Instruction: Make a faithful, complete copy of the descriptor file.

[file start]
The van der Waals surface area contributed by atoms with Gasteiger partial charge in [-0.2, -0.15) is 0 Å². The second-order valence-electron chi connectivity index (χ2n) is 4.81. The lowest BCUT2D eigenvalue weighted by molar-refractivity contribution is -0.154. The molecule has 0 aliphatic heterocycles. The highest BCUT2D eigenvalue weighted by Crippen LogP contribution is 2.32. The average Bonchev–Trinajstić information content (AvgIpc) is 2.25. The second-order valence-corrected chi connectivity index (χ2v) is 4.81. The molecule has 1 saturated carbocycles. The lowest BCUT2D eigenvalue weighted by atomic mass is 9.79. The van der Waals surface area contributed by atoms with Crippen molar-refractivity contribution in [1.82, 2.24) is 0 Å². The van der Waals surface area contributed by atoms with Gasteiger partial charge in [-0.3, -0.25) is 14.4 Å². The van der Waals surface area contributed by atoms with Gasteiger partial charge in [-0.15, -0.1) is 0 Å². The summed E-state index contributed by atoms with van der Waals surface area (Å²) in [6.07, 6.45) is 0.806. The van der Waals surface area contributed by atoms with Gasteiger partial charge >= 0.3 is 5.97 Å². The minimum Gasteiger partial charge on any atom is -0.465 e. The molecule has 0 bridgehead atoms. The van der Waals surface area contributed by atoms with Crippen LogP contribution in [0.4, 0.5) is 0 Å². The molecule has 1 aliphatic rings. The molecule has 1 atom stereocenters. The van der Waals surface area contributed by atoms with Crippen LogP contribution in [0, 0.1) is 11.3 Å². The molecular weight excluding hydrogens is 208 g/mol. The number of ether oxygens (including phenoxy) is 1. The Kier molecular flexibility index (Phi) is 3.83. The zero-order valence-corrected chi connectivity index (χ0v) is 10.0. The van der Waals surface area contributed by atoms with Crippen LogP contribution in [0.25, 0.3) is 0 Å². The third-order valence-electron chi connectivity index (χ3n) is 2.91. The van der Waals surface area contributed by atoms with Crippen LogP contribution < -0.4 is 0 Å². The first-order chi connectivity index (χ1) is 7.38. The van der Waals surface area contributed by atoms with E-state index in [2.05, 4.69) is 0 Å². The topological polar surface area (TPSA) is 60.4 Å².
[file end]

The van der Waals surface area contributed by atoms with Gasteiger partial charge in [-0.2, -0.15) is 0 Å². The second-order valence-electron chi connectivity index (χ2n) is 4.81. The lowest BCUT2D eigenvalue weighted by molar-refractivity contribution is -0.154. The molecule has 0 aliphatic heterocycles. The highest BCUT2D eigenvalue weighted by Crippen LogP contribution is 2.32. The average Bonchev–Trinajstić information content (AvgIpc) is 2.25. The second-order valence-corrected chi connectivity index (χ2v) is 4.81. The molecule has 1 saturated carbocycles. The lowest BCUT2D eigenvalue weighted by atomic mass is 9.79. The van der Waals surface area contributed by atoms with Crippen molar-refractivity contribution in [1.82, 2.24) is 0 Å². The van der Waals surface area contributed by atoms with Gasteiger partial charge in [-0.3, -0.25) is 14.4 Å². The van der Waals surface area contributed by atoms with Gasteiger partial charge in [-0.15, -0.1) is 0 Å². The summed E-state index contributed by atoms with van der Waals surface area (Å²) in [6.07, 6.45) is 0.806. The van der Waals surface area contributed by atoms with Gasteiger partial charge >= 0.3 is 5.97 Å². The minimum Gasteiger partial charge on any atom is -0.465 e. The molecule has 0 bridgehead atoms. The van der Waals surface area contributed by atoms with Crippen LogP contribution in [0.4, 0.5) is 0 Å². The molecule has 1 aliphatic rings. The molecule has 1 atom stereocenters. The van der Waals surface area contributed by atoms with Crippen LogP contribution in [0, 0.1) is 11.3 Å². The molecular weight excluding hydrogens is 208 g/mol. The number of ether oxygens (including phenoxy) is 1. The Kier molecular flexibility index (Phi) is 3.83. The zero-order valence-corrected chi connectivity index (χ0v) is 10.0. The van der Waals surface area contributed by atoms with Crippen LogP contribution in [0.25, 0.3) is 0 Å². The third-order valence-electron chi connectivity index (χ3n) is 2.91. The van der Waals surface area contributed by atoms with Crippen LogP contribution < -0.4 is 0 Å². The first-order chi connectivity index (χ1) is 7.38. The van der Waals surface area contributed by atoms with E-state index in [2.05, 4.69) is 0 Å². The topological polar surface area (TPSA) is 60.4 Å².